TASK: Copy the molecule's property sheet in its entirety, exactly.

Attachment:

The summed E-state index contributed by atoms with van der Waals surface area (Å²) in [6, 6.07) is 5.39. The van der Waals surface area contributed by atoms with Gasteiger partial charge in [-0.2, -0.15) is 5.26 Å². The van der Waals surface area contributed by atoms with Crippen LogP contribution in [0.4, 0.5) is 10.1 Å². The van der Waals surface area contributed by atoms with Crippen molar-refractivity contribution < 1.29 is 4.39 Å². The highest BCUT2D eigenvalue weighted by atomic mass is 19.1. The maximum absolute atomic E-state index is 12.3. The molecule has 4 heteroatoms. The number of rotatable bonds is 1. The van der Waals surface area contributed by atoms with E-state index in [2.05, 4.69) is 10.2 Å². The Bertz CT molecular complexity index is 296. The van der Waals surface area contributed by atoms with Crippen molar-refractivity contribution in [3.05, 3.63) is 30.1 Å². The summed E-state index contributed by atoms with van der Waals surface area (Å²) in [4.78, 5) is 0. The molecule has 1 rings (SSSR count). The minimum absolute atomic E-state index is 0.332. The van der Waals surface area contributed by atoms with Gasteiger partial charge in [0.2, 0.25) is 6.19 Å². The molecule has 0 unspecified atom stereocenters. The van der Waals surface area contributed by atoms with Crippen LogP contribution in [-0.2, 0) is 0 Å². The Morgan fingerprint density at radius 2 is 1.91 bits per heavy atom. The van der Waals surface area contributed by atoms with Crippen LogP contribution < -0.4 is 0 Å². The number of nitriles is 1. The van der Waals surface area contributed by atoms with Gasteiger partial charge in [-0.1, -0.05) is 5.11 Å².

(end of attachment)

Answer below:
The summed E-state index contributed by atoms with van der Waals surface area (Å²) in [6, 6.07) is 5.39. The van der Waals surface area contributed by atoms with Gasteiger partial charge in [-0.2, -0.15) is 5.26 Å². The van der Waals surface area contributed by atoms with Crippen LogP contribution in [0.4, 0.5) is 10.1 Å². The van der Waals surface area contributed by atoms with Crippen molar-refractivity contribution < 1.29 is 4.39 Å². The highest BCUT2D eigenvalue weighted by atomic mass is 19.1. The maximum absolute atomic E-state index is 12.3. The molecule has 4 heteroatoms. The number of rotatable bonds is 1. The van der Waals surface area contributed by atoms with E-state index in [2.05, 4.69) is 10.2 Å². The Bertz CT molecular complexity index is 296. The van der Waals surface area contributed by atoms with Crippen molar-refractivity contribution in [3.05, 3.63) is 30.1 Å². The summed E-state index contributed by atoms with van der Waals surface area (Å²) in [4.78, 5) is 0. The molecule has 1 rings (SSSR count). The minimum absolute atomic E-state index is 0.332. The van der Waals surface area contributed by atoms with Gasteiger partial charge in [0.2, 0.25) is 6.19 Å². The molecule has 0 unspecified atom stereocenters. The van der Waals surface area contributed by atoms with Crippen LogP contribution in [-0.2, 0) is 0 Å². The Morgan fingerprint density at radius 2 is 1.91 bits per heavy atom. The van der Waals surface area contributed by atoms with Crippen LogP contribution < -0.4 is 0 Å². The number of nitriles is 1. The van der Waals surface area contributed by atoms with Gasteiger partial charge in [-0.1, -0.05) is 5.11 Å².